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Failure to Launch: Getting Microcredentials Off the Ground

Successfully implementing microcredentials within your post-secondary institutions requires close collaboration with industry, thoughtful planning and a clear strategy.

A quick Google search of a microcredential yields over 100,000 results, so it is no wonder that confusion arises around what it is, how it benefits students and how it is different from other university credentials. Most post-secondary administrators agree that microcredentials are a valuable addition to student portfolios, as they are competency-based and have clear connections to needs and skills gaps that employers have identified. In some instances, there is opportunity to ladder to credit programs or other certificates, making these stackable credentials appealing to learners. Even with these benefits, there are clear challenges that may impact the successful launch of microcredentials. Understanding some of the challenges and how to address them may assist in planning and developing microcredentials. 

Finding a Place for MCs Within Your Portfolio

Many continuing education faculties and departments house microcredentials, as they are aligned with their missions for professional development and employability. Continuing Education programming is a competitive landscape, only more so with many courses and programs moving to online delivery since COVID-19. Some questions to consider when finding a home for MCs: How do MCs compliment your existing program offerings? Will you be competing with your own programming by launching MCs? In developing new programming, will CE units be disadvantaged and find their existing programming displaced?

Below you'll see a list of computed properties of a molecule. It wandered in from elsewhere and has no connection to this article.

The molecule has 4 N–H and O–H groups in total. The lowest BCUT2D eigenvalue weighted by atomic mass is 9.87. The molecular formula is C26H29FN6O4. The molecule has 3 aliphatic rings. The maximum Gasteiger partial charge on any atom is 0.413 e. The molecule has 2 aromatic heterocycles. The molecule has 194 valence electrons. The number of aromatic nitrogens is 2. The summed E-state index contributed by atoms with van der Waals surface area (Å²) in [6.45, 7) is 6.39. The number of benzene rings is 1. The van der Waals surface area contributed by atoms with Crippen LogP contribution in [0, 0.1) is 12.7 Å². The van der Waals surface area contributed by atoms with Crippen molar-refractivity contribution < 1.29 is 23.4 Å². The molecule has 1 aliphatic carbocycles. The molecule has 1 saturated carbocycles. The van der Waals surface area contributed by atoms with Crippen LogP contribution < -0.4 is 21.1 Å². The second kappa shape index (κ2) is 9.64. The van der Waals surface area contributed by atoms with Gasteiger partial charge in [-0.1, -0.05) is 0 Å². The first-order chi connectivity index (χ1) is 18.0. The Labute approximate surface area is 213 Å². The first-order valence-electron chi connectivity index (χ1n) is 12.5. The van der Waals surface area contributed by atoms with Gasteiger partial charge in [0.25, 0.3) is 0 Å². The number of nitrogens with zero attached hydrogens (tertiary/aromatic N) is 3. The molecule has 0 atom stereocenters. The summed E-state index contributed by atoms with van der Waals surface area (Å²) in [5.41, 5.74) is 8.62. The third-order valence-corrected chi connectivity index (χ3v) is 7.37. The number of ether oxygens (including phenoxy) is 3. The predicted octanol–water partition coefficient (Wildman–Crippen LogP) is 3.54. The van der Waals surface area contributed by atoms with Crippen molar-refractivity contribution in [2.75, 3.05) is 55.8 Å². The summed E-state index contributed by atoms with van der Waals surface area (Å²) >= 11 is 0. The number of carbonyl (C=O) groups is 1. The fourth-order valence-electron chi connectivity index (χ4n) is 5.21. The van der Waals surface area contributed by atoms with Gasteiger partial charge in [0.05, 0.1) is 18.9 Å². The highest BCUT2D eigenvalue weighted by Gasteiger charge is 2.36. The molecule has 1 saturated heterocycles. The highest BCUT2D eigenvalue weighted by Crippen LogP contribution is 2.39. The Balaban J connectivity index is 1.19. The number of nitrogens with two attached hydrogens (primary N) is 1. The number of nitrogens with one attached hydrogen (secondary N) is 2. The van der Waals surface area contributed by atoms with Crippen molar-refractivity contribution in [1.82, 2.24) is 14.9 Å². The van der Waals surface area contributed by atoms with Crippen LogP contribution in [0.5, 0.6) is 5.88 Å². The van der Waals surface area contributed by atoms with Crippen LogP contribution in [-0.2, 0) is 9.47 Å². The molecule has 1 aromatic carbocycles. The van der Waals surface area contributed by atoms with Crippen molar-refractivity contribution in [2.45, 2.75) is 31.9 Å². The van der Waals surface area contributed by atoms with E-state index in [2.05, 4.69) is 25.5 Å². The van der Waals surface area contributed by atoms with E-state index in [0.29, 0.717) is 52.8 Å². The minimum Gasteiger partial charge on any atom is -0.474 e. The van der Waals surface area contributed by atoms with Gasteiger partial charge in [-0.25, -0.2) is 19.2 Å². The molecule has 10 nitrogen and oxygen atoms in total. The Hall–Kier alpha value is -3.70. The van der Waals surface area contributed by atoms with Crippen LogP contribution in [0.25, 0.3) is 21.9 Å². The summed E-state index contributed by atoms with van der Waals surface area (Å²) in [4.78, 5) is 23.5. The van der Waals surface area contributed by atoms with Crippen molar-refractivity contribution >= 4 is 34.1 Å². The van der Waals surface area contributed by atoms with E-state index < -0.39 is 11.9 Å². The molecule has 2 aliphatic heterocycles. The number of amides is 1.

Institutional Governance

Institutional governance that oversees curriculum development is likely in place for certificates, diplomas and degrees; ensuring microcredentials are also captured in this process is critical to this offering’s validity and integrity. Learners and employers may not be concerned with a university’s general faculties council or senate, but they do want to know that the MC is a recognized credential endorsed by the university. 


Having a clear definition of a MC across your institution and among your learners is paramount to moving MCs forward. It is also important to share this definition across your institution,  ensuring expectations are managed and assumptions are clarified. Clearly defining an MC at your institution ensures the proposed programming has been vetted and meets the criteria, while providing consistency across MCs programming. It is also important to have a clear definition and understanding of an MC’s limitations at your institution. Does it transfer to credit programs, or is it limited to the non-credit sphere? Is there a maximum number of hours to be considered a microcredential? This type of clarity can help plan new programming and determining which of the many credentials or levels of achievement offered by your institution are most appropriate. 


The marketing and promotion of programs and courses in CE departments and faculties can sometimes be challenging due to limited resources and prioritizing credit and degree programming. Working to carve out space in a busy landscape of professional development and training opportunities can be difficult, but microcredentials provide certain opportunities that other certifications may not be able to access. A focus on quick completion and direct connection to industry is a characteristic of MCs that is appealing to many adult learners, who are trying to stand out in a competitive job market. In addition, highlighting the support that many MCs across Canada have received from provincial or federal funding helps demonstrate the validity of the programming. Creating marketing plans that focus on what makes MCs different from other program offerings can increase student enrollment without cannibalizing your current programming. 

Like with any new program, launching a microcredential program is exciting and can freshen up your program offerings while remaining competitive, relevant and responsive to student, community and industry needs. These four key challenges, if considered and addressed when developing a microcredential program can positively impact your program’s development, implementation and execution.

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